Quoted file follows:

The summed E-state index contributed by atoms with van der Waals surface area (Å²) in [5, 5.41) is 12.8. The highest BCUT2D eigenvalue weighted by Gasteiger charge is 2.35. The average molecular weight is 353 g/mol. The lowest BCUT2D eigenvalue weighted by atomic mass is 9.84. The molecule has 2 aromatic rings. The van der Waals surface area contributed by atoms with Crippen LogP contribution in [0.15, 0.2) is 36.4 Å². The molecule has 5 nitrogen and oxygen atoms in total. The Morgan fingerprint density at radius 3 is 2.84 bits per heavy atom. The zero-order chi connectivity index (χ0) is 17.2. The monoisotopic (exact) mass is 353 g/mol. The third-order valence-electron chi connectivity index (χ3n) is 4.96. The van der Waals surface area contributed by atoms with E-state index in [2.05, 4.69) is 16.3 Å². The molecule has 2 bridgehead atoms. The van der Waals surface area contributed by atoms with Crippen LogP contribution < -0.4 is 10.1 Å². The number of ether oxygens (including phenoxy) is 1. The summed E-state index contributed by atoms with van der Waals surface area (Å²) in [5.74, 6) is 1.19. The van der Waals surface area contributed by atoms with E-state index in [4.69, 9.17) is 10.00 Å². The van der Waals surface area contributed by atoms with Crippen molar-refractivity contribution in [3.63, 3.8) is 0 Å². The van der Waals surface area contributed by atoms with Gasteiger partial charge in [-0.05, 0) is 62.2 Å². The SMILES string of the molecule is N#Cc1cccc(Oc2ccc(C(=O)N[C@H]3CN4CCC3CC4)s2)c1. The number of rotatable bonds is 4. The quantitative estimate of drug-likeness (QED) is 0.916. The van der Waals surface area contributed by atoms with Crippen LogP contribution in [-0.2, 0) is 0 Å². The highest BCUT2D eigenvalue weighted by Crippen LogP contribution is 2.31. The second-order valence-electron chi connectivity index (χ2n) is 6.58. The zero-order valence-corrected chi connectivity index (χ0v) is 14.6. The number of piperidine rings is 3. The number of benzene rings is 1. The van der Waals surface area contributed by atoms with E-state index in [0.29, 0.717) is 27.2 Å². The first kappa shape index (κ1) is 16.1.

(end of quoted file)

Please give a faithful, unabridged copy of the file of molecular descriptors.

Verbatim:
The summed E-state index contributed by atoms with van der Waals surface area (Å²) in [5, 5.41) is 12.8. The highest BCUT2D eigenvalue weighted by Gasteiger charge is 2.35. The average molecular weight is 353 g/mol. The lowest BCUT2D eigenvalue weighted by atomic mass is 9.84. The molecule has 2 aromatic rings. The van der Waals surface area contributed by atoms with Crippen LogP contribution in [0.15, 0.2) is 36.4 Å². The molecule has 5 nitrogen and oxygen atoms in total. The Morgan fingerprint density at radius 3 is 2.84 bits per heavy atom. The zero-order chi connectivity index (χ0) is 17.2. The monoisotopic (exact) mass is 353 g/mol. The third-order valence-electron chi connectivity index (χ3n) is 4.96. The van der Waals surface area contributed by atoms with E-state index in [2.05, 4.69) is 16.3 Å². The molecule has 2 bridgehead atoms. The van der Waals surface area contributed by atoms with Crippen LogP contribution < -0.4 is 10.1 Å². The number of ether oxygens (including phenoxy) is 1. The summed E-state index contributed by atoms with van der Waals surface area (Å²) in [5.74, 6) is 1.19. The van der Waals surface area contributed by atoms with E-state index in [4.69, 9.17) is 10.00 Å². The van der Waals surface area contributed by atoms with Crippen molar-refractivity contribution in [3.63, 3.8) is 0 Å². The van der Waals surface area contributed by atoms with Gasteiger partial charge in [-0.05, 0) is 62.2 Å². The SMILES string of the molecule is N#Cc1cccc(Oc2ccc(C(=O)N[C@H]3CN4CCC3CC4)s2)c1. The number of rotatable bonds is 4. The quantitative estimate of drug-likeness (QED) is 0.916. The van der Waals surface area contributed by atoms with Crippen LogP contribution in [-0.2, 0) is 0 Å². The highest BCUT2D eigenvalue weighted by Crippen LogP contribution is 2.31. The second-order valence-electron chi connectivity index (χ2n) is 6.58. The zero-order valence-corrected chi connectivity index (χ0v) is 14.6. The number of piperidine rings is 3. The number of benzene rings is 1. The van der Waals surface area contributed by atoms with E-state index in [0.29, 0.717) is 27.2 Å². The first kappa shape index (κ1) is 16.1.